It was a Tuesday, and I had three scheduled appointments: a non stress test, a checkup with the OB, and my final growth scan before delivery.
The non stress test went as usual, which means it didn’t go too well at all; my baby didn’t pass within the time period and so I continued to sit on the monitor. Her heart rate was strong and I could feel her movement, but her heart rate variability just wasn’t quite hitting the benchmark. This had been the case in all but two of the past eight NSTs, though. Since I had an appointment with my OB anyway, the testing center let me go.
The OB appointment went great and was just about finalizing birth plans. My c-section was scheduled for three weeks later, so I left the doctor’s office with a cheerful, see you at the delivery!
But oh, the ultrasound. The tech was very stoic, but she was also new to me and I told myself it could just be her personality. She offered us no “vanity” photos, though, and I could see with each body part she measured that the results were showing as <1%. She went to get the doctor as is the norm, but it seemed to take longer than usual.
When the doctor takes this long, either something is wrong with you or something is wrong with the person who was seen before you.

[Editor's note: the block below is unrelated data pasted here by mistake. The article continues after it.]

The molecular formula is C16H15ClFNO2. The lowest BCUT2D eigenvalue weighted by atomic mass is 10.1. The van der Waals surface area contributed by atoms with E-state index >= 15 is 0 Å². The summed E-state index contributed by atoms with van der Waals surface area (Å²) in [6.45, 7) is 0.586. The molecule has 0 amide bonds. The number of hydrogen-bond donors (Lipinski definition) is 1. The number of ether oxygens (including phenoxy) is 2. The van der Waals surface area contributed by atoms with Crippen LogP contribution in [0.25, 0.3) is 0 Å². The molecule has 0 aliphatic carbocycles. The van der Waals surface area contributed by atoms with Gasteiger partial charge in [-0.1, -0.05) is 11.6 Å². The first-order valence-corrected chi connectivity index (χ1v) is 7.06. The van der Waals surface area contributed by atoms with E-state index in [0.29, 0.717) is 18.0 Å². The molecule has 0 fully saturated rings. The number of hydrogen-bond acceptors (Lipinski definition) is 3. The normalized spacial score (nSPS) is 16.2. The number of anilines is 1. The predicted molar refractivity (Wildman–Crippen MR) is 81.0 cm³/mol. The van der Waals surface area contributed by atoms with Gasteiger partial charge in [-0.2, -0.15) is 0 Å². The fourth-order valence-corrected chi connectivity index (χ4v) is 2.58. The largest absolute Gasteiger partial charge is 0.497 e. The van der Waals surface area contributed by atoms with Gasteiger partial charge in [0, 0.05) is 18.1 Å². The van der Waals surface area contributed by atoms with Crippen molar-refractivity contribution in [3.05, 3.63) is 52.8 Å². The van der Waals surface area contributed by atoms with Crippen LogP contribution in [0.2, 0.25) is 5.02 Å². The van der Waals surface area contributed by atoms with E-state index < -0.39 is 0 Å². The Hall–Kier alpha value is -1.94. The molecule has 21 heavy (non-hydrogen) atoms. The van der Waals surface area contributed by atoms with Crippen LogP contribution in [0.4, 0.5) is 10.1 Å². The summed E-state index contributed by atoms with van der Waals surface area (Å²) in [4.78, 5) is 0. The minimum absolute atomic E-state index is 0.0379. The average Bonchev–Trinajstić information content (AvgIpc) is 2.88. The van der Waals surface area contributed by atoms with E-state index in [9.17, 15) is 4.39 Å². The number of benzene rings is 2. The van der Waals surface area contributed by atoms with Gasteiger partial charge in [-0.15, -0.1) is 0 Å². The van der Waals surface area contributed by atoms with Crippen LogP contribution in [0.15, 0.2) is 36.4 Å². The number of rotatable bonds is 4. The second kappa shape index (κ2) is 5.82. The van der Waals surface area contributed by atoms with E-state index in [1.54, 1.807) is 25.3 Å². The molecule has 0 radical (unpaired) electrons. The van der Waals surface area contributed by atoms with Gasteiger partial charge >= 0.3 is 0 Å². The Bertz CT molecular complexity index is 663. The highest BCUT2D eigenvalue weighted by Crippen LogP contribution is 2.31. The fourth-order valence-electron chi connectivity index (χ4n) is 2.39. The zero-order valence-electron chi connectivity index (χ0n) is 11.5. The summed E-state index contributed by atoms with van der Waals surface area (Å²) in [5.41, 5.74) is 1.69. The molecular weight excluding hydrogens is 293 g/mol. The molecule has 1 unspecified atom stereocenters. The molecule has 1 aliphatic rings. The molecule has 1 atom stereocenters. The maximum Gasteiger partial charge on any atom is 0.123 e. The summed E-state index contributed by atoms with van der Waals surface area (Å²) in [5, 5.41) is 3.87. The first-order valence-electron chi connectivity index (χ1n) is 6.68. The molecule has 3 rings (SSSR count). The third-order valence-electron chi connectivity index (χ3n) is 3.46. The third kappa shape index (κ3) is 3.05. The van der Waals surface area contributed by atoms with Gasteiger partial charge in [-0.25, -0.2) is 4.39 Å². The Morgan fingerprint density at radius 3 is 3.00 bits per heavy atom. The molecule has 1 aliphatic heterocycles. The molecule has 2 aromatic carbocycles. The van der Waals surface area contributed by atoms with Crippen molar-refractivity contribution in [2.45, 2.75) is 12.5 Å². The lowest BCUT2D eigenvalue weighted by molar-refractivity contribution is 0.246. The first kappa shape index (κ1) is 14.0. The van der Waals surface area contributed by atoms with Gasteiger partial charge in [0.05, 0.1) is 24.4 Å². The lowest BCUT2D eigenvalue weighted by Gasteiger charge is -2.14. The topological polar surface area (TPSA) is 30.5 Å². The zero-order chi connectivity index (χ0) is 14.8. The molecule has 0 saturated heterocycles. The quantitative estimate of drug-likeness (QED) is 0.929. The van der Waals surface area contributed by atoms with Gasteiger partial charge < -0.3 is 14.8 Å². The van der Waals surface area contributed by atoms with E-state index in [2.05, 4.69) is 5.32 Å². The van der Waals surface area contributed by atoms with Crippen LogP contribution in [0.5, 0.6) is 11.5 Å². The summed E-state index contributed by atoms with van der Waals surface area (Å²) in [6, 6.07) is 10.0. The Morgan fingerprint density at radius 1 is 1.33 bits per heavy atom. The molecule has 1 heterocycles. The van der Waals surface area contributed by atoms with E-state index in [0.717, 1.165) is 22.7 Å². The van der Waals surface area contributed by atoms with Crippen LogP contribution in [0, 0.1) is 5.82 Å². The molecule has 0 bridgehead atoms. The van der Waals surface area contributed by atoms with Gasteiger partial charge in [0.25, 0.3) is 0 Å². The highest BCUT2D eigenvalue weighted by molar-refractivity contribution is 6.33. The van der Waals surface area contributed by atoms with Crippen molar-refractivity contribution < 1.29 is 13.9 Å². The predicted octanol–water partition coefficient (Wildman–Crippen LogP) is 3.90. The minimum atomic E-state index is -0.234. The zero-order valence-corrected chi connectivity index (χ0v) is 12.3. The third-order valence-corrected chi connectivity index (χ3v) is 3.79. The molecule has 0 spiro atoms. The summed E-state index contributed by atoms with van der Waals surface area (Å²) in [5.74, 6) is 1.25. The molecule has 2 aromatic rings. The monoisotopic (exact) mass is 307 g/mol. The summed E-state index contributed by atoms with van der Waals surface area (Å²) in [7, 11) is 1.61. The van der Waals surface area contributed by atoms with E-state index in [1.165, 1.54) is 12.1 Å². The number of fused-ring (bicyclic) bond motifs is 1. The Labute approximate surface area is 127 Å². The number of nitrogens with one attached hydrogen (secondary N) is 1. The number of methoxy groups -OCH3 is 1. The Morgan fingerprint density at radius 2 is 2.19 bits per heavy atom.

Finally, the doctor came in.
E hadn’t grown since her 32-week scan.
Well, six grams in three weeks.
I remember sixth grade science.
Six paperclips of weight gain.
Still less than four pounds. IUGR.
“Placenta could be shutting down,” I heard the doctor say.
We’ll admit you. Give you a steroid shot to grow her lungs.
Give you another one 24 hours later.
Give you your daughter 24 hours after that.
And that’s pretty much exactly what happened.
The monitors were strapped to my belly and the shots were spaced 24 hours apart. I met with anesthesiologists several times. Truth be told, I worried about the epidural making me lose the sensation of being able to breathe, which I had been warned about. The doctors agreed to giving the epidural very slowly and stopping when requested.
(Who knew they’d actually make good on that promise. There is no describing the intensity of feeling.)
No one was quite sure whether this would be like having a 32-weeker or a 35-weeker.
I walked into the OR at 3:00. At 3:23 E came screaming into the world, 3 pounds 15.5 ounces, 100% healthy, and breathing on her own. I was wheeled to recovery, where I immediately put all my focus on waking up my lower body. About an hour later, I walked to the intensive care nursery and held my daughter for the very first time.
I didn’t realize the opportunity to hold her would soon be taken away from me, but that’s part of the postpartum story for another day.